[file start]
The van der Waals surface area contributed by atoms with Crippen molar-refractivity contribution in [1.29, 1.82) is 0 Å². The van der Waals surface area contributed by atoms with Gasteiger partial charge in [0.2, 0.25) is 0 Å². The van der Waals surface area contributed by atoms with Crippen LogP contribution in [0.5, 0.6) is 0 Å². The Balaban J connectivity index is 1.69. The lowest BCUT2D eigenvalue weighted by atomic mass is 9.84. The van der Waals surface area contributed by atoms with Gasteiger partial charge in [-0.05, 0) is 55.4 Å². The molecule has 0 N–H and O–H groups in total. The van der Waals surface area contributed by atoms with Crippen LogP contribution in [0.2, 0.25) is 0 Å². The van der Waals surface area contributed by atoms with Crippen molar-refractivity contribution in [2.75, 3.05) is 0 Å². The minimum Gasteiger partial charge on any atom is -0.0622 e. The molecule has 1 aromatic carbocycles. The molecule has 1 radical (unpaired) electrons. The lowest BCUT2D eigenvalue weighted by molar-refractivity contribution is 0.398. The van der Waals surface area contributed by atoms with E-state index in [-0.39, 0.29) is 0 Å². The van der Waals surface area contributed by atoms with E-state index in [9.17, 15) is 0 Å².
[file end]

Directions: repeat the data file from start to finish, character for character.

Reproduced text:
The van der Waals surface area contributed by atoms with Crippen molar-refractivity contribution in [1.29, 1.82) is 0 Å². The van der Waals surface area contributed by atoms with Gasteiger partial charge in [0.2, 0.25) is 0 Å². The van der Waals surface area contributed by atoms with Crippen LogP contribution in [0.5, 0.6) is 0 Å². The Balaban J connectivity index is 1.69. The lowest BCUT2D eigenvalue weighted by atomic mass is 9.84. The van der Waals surface area contributed by atoms with Gasteiger partial charge in [-0.05, 0) is 55.4 Å². The molecule has 0 N–H and O–H groups in total. The van der Waals surface area contributed by atoms with Crippen LogP contribution in [0.2, 0.25) is 0 Å². The van der Waals surface area contributed by atoms with Crippen molar-refractivity contribution in [2.75, 3.05) is 0 Å². The minimum Gasteiger partial charge on any atom is -0.0622 e. The molecule has 1 aromatic carbocycles. The molecule has 1 radical (unpaired) electrons. The lowest BCUT2D eigenvalue weighted by molar-refractivity contribution is 0.398. The van der Waals surface area contributed by atoms with E-state index in [-0.39, 0.29) is 0 Å². The van der Waals surface area contributed by atoms with E-state index in [9.17, 15) is 0 Å².